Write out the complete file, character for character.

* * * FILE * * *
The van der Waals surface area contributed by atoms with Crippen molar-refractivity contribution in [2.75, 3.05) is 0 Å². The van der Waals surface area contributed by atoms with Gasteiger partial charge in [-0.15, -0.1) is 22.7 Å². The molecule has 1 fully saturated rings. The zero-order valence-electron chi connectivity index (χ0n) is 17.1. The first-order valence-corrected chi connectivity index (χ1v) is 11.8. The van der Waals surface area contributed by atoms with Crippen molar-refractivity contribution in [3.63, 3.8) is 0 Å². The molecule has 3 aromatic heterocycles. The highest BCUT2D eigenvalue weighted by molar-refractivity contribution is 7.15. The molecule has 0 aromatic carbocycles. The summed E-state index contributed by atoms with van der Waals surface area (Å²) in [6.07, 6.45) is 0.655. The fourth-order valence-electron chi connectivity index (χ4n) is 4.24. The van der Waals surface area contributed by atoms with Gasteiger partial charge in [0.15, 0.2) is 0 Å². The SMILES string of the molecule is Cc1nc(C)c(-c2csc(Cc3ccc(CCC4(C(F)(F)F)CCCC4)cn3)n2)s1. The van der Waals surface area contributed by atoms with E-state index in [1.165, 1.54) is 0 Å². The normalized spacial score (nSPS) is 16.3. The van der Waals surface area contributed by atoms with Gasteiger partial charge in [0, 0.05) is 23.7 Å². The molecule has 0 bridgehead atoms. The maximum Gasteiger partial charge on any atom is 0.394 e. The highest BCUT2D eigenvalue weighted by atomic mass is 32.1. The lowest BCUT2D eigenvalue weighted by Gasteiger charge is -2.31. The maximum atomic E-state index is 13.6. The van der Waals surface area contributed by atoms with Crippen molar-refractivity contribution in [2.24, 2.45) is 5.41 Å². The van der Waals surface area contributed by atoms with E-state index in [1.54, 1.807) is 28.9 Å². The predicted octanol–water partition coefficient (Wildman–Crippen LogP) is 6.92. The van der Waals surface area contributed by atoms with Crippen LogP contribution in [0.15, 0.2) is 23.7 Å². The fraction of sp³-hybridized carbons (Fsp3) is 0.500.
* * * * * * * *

The van der Waals surface area contributed by atoms with Crippen molar-refractivity contribution in [2.75, 3.05) is 0 Å². The van der Waals surface area contributed by atoms with Gasteiger partial charge in [-0.15, -0.1) is 22.7 Å². The molecule has 1 fully saturated rings. The zero-order valence-electron chi connectivity index (χ0n) is 17.1. The first-order valence-corrected chi connectivity index (χ1v) is 11.8. The van der Waals surface area contributed by atoms with Crippen molar-refractivity contribution in [3.63, 3.8) is 0 Å². The molecule has 3 aromatic heterocycles. The highest BCUT2D eigenvalue weighted by molar-refractivity contribution is 7.15. The molecule has 0 aromatic carbocycles. The summed E-state index contributed by atoms with van der Waals surface area (Å²) in [6.07, 6.45) is 0.655. The fourth-order valence-electron chi connectivity index (χ4n) is 4.24. The van der Waals surface area contributed by atoms with Gasteiger partial charge in [0.15, 0.2) is 0 Å². The SMILES string of the molecule is Cc1nc(C)c(-c2csc(Cc3ccc(CCC4(C(F)(F)F)CCCC4)cn3)n2)s1. The van der Waals surface area contributed by atoms with E-state index in [1.165, 1.54) is 0 Å². The normalized spacial score (nSPS) is 16.3. The van der Waals surface area contributed by atoms with Gasteiger partial charge in [0, 0.05) is 23.7 Å². The molecule has 0 bridgehead atoms. The maximum Gasteiger partial charge on any atom is 0.394 e. The highest BCUT2D eigenvalue weighted by atomic mass is 32.1. The lowest BCUT2D eigenvalue weighted by Gasteiger charge is -2.31. The maximum atomic E-state index is 13.6. The van der Waals surface area contributed by atoms with Crippen molar-refractivity contribution in [2.24, 2.45) is 5.41 Å². The van der Waals surface area contributed by atoms with E-state index in [1.54, 1.807) is 28.9 Å². The predicted octanol–water partition coefficient (Wildman–Crippen LogP) is 6.92. The van der Waals surface area contributed by atoms with Crippen LogP contribution in [0.15, 0.2) is 23.7 Å². The fraction of sp³-hybridized carbons (Fsp3) is 0.500.